Mike’s not a ufologist, but FATE Magazine named Mike to its 2005 list of the 100 most influential people in the field. Mike is, however, a scholar in the fields of ancient near eastern religions. He’s also devoted more of his life than seems advisable to the scholarly study of western occultism and alternative religions oriented around the belief in aliens. Religion is religion — it’s all the same? Not true.UFO Religions RSS
Jason Colavito posted an interesting essay today where he checks up on an alleged UFO account in a 1461. His post begins:
Let us stipulate at the outset that the famed ufologist Jacques Vallée is French, so we should expect that his translation from his native language should be among the most accurate materials in the 2009 book he co-wrote with Chris Aubeck, Wonders in the Sky. Therefore, when I went to check on what the two authors claimed to be a medieval French account of a silvery flying saucer on the night of November 1, 1461, I was frankly surprised that it appeared that the authors had not actually read the original text they claim to cite.
I reviewed Wonders in the Sky way back when and noted that it at times engages in some pretty uncritical thinking. But Jason does the grunt work here of learning some Middle French to check up on this account. What did he find? Give it a read.
That’s the title of this short piece over at Top Secret Writers by Gabrielle Pickard. She writes:
The repository covers a range of US Government sources and reports from the Central Intelligence Agency, the Department of Defense, the Federal Bureau of Investigation, the National Archives and the National Security Agency.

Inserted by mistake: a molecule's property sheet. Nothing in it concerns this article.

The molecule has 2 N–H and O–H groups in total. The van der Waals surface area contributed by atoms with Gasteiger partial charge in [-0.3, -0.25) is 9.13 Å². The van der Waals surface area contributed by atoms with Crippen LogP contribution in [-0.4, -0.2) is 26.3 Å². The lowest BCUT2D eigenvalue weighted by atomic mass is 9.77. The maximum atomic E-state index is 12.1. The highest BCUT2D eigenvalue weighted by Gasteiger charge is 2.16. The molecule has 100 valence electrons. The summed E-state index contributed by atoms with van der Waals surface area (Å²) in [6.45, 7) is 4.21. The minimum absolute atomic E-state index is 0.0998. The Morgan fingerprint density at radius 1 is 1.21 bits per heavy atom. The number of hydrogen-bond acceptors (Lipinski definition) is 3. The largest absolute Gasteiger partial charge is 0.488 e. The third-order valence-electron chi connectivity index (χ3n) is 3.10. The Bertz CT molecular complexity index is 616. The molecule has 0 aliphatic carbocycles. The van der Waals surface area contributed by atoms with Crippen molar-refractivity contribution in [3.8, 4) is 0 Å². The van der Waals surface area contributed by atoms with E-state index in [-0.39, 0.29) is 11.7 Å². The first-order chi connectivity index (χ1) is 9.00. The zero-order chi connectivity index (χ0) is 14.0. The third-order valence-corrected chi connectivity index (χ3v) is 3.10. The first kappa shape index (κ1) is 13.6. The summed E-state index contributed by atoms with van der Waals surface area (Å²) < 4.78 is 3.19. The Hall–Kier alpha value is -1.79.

The UFO repository also includes international sources from the Ministry of Defence in the UK and the National Archives UFO Files, which are a collection of British government reports from 1981 to 1996.
There is also a handful of nongovernmental sources, including the Project Blue Book, a footnote database of the digitized material from the Project Blue Book and the NTIS CU, a database of UFO-related reports held by the Information Library.
The non-government sources also include the Declassified Documents Reference System CU, a database of declassified federal documents which contain full-text access to report on sightings and government investigations on UFOs.
The University of Colorado will forever be associated with UFOs because of the Condon Report of 1968, named after physics professor Edward Condon. The report was the product of the Condon Committee, a UFO research project funded by the U. S. Air Force from 1966-1968. Condon achieved infamy in ufology for opining that the study of UFOs wouldn’t produce any major scientific discoveries before the study even began.
The Condon Report was subsequently analyzed by serious UFO researchers. For example, in 1987 Dr. Peter Sturrock, for many years a professor of applied physics at the Center for Space Science and Astrophysics at Stanford, wrote a 26-page review of the report in the Journal of Scientific Exploration. Sturrock pointed out a number of problems and inconsistencies in the report.